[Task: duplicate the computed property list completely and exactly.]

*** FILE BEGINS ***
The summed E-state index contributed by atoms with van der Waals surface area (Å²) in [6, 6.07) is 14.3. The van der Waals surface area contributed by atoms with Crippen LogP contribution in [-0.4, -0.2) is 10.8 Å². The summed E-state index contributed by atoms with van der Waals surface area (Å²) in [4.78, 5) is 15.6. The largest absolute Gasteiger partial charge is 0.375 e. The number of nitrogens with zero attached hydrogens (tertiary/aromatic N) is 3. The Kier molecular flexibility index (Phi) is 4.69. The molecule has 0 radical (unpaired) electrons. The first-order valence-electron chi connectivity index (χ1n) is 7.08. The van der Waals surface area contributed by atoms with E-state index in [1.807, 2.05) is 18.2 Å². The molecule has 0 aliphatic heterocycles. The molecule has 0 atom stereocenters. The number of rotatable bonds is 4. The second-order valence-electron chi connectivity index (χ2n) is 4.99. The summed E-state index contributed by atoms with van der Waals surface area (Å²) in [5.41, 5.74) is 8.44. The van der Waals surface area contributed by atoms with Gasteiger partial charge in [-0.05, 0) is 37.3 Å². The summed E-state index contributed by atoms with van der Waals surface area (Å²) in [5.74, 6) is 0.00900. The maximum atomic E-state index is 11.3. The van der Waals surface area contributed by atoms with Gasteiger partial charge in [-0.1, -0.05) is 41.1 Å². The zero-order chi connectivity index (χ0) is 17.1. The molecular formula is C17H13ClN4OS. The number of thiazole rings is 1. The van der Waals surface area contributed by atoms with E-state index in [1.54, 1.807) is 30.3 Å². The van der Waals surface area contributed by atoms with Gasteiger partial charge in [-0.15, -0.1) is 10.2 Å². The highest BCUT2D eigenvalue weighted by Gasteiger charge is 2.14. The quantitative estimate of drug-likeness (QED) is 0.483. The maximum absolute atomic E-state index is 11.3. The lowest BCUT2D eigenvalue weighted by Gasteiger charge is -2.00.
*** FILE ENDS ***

The summed E-state index contributed by atoms with van der Waals surface area (Å²) in [6, 6.07) is 14.3. The van der Waals surface area contributed by atoms with Crippen LogP contribution in [-0.4, -0.2) is 10.8 Å². The summed E-state index contributed by atoms with van der Waals surface area (Å²) in [4.78, 5) is 15.6. The largest absolute Gasteiger partial charge is 0.375 e. The number of nitrogens with zero attached hydrogens (tertiary/aromatic N) is 3. The Kier molecular flexibility index (Phi) is 4.69. The molecule has 0 radical (unpaired) electrons. The first-order valence-electron chi connectivity index (χ1n) is 7.08. The van der Waals surface area contributed by atoms with E-state index in [1.807, 2.05) is 18.2 Å². The molecule has 0 aliphatic heterocycles. The molecule has 0 atom stereocenters. The number of rotatable bonds is 4. The second-order valence-electron chi connectivity index (χ2n) is 4.99. The summed E-state index contributed by atoms with van der Waals surface area (Å²) in [5.41, 5.74) is 8.44. The van der Waals surface area contributed by atoms with Gasteiger partial charge in [-0.05, 0) is 37.3 Å². The summed E-state index contributed by atoms with van der Waals surface area (Å²) in [5.74, 6) is 0.00900. The maximum atomic E-state index is 11.3. The van der Waals surface area contributed by atoms with Gasteiger partial charge in [-0.1, -0.05) is 41.1 Å². The zero-order chi connectivity index (χ0) is 17.1. The molecular formula is C17H13ClN4OS. The number of thiazole rings is 1. The van der Waals surface area contributed by atoms with E-state index in [1.54, 1.807) is 30.3 Å². The van der Waals surface area contributed by atoms with Gasteiger partial charge in [-0.15, -0.1) is 10.2 Å². The highest BCUT2D eigenvalue weighted by Gasteiger charge is 2.14. The quantitative estimate of drug-likeness (QED) is 0.483. The maximum absolute atomic E-state index is 11.3. The lowest BCUT2D eigenvalue weighted by Gasteiger charge is -2.00.